Another Guerrilla movement from the 60s

by Nistor Adriana

The Tupamaros movement is one of the most important social and political movements in the history of South America. They were a group of urban guerillas who operated in Uruguay from the early 1960s until the 1980s. It was known also as Tupamaros National Liberation Movement, and was leaded by Raúl Sendic.

The name comes from Túpac Amaru , the famed Inca Rebel who tried to free his people from the Spanish during the 1970s and 1980s. After his defeat, the Spanish began to refer to all members of rebellious groups throughout Latin America as Tupamaros, especially the ones engaged in independence movements. Uruguay’s revolutionaries used the name as well while struggling for independence.

Raúl Sendic was a Marxist lawyer and activist who unionized sugarcane workers. In the early 1960s, the Tupamaros committed a series of low-level crimes such as robberies, often distributing part of the money to Uruguay’s poor. In the middle of the ‘60s the Tupamaros were forced to hide. On 2nd December, 1966 there was a confrontation between the Tupamaros and the police. The police investigated a stolen truck driven by Tupamaros. After this, most of the Tupamaros’ leaders were captured or went underground.

The members of Tupamaros had various occupations: some were students who had barely finished college; others were distinguished intellectuals and professionals. The group also included semi-literate peasants, relatives of the highest government officials and even mothers aged over fifty. A thing I find interesting is that according to a study made on 618 captured Tupamaros between 1966 and 1972 show that a fourth of all guerillas were women. This level of female participation is much higher than might have been expected for a clandestine group.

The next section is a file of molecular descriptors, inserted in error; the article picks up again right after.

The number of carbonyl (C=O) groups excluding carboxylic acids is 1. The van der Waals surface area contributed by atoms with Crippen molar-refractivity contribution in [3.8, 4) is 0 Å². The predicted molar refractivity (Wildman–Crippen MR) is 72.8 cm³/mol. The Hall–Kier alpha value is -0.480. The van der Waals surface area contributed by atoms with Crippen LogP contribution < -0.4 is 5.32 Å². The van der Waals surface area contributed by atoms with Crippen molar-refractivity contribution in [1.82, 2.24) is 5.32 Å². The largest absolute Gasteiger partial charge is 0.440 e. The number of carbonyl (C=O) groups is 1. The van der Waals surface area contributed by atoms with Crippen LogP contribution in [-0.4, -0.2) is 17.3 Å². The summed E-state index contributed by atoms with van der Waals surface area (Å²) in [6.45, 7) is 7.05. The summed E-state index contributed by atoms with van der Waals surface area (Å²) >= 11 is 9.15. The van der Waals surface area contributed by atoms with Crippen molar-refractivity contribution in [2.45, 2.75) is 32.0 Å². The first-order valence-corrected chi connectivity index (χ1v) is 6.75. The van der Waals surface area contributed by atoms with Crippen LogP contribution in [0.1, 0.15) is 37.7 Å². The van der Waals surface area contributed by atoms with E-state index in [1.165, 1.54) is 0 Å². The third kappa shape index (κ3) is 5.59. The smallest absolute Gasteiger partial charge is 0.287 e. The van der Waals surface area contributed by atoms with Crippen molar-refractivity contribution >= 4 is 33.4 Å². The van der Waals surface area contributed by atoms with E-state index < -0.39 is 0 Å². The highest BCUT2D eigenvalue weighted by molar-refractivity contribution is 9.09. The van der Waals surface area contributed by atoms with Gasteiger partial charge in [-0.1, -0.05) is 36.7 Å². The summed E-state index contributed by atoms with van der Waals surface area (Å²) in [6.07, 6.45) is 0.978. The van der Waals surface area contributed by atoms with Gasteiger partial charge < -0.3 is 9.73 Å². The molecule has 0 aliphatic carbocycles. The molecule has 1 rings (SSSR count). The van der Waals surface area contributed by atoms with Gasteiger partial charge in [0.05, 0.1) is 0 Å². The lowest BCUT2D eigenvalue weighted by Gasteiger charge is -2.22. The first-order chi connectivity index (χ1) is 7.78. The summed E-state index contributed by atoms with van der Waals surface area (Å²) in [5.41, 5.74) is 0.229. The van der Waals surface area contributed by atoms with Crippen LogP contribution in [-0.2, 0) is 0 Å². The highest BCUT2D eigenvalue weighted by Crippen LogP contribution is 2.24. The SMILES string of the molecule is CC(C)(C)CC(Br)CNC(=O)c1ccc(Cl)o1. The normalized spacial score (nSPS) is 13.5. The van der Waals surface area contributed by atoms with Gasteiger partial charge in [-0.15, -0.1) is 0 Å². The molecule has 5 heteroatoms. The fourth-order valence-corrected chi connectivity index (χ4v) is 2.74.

An analysis based on 515 subjects showed that between 1966 and 1972 the Tupamaros movement began to attract older people: in 1966, the youngest member was 18 and the oldest was 43; whereas in 1972 the youngest was 18 and the oldest was 59. The average age of a Tupamaros member in 1966 was 30.5 and in 1972  38.5 years. This showed that was not a youth movement, made up only of young men and women.




Although their stealing from the rich and giving to the poor could have been seen as a positive thing, the kidnappings were covered negatively by the media, amongst others. Dan Mitrione, an Italian working for the FBI, was kidnapped on 31st July 1970. The Tupamaros intended to interrogate him about the interference of the U.S. government in Latin American affairs and demand the release of 150 political prisoners. He had been to Montevideo to teach torture techniques to the police. He was well treated during his captivity and the Tupamaros even wanted to release him as part of an exchange, but the Uruguayan government refused to release a prisoner so he was executed.

In 1971 the British Ambassador Sir Geoffrey Jackson was kidnapped for ransom as well. Other magistrates and policemen were murdered. In September of the same year 111 political prisoners, most of whom were from the Tupamaros, escaped from Punta Caretas prison. Raúl Sendic was among them.

After years of being tortured in prison and living under dictatorship, the Tupamaros were freed in the middle of the ‘80s. The Uruguayan people were tired of military government and demanded democracy. Julio María Sanguinetti was elected, allowing the Tupamaros to live in freedom.

In conclusion, I think the Tupamaros movement was formed by people who wanted a free country where everyone would have rights. Although their methods weren’t the best, they were always open to negotiations. They weren’t a closed group and among their members were, as I said, educated people. They didn’t have a rebellious character, demonstrated by the fact that they settled the Popular Participation Movement and that several former members have been elected to public office in Uruguay, including former President José Alberto Mujica Cordano.


Porzecanski, Arthuro C. Uruguay’s Tupamaros, The Urban Guerrila

Langguth, A. J. (1978). Hidden terrors.


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